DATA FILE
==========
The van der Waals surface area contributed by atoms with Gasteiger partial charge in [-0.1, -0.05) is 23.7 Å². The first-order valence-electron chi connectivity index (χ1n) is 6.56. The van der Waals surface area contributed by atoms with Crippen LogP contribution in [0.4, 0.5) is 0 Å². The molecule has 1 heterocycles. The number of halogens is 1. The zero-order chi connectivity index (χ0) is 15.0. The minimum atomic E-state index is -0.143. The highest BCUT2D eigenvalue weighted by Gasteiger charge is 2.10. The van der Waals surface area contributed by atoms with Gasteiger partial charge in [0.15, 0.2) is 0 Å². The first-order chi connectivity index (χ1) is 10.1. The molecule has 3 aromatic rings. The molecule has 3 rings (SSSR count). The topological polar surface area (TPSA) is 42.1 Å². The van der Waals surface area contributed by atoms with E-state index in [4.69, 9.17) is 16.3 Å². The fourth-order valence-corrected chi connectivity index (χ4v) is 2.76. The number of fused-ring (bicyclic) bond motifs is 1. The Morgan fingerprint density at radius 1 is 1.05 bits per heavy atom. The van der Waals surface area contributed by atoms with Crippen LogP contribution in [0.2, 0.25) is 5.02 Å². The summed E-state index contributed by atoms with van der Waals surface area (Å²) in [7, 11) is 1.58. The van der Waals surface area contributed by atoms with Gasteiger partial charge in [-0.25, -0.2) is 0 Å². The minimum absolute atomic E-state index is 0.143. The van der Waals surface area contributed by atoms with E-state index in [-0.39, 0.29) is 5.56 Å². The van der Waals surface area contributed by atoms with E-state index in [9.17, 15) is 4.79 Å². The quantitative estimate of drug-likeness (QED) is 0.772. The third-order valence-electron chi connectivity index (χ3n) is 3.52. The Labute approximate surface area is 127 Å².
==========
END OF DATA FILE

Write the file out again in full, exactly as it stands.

The van der Waals surface area contributed by atoms with Gasteiger partial charge in [-0.1, -0.05) is 23.7 Å². The first-order valence-electron chi connectivity index (χ1n) is 6.56. The van der Waals surface area contributed by atoms with Crippen LogP contribution in [0.4, 0.5) is 0 Å². The molecule has 1 heterocycles. The number of halogens is 1. The zero-order chi connectivity index (χ0) is 15.0. The minimum atomic E-state index is -0.143. The highest BCUT2D eigenvalue weighted by Gasteiger charge is 2.10. The van der Waals surface area contributed by atoms with Gasteiger partial charge in [0.15, 0.2) is 0 Å². The first-order chi connectivity index (χ1) is 10.1. The molecule has 3 aromatic rings. The molecule has 3 rings (SSSR count). The topological polar surface area (TPSA) is 42.1 Å². The van der Waals surface area contributed by atoms with E-state index in [4.69, 9.17) is 16.3 Å². The fourth-order valence-corrected chi connectivity index (χ4v) is 2.76. The number of fused-ring (bicyclic) bond motifs is 1. The Morgan fingerprint density at radius 1 is 1.05 bits per heavy atom. The van der Waals surface area contributed by atoms with Crippen LogP contribution in [0.2, 0.25) is 5.02 Å². The summed E-state index contributed by atoms with van der Waals surface area (Å²) in [7, 11) is 1.58. The van der Waals surface area contributed by atoms with Gasteiger partial charge in [-0.25, -0.2) is 0 Å². The minimum absolute atomic E-state index is 0.143. The van der Waals surface area contributed by atoms with E-state index in [-0.39, 0.29) is 5.56 Å². The van der Waals surface area contributed by atoms with E-state index in [9.17, 15) is 4.79 Å². The quantitative estimate of drug-likeness (QED) is 0.772. The third-order valence-electron chi connectivity index (χ3n) is 3.52. The Labute approximate surface area is 127 Å².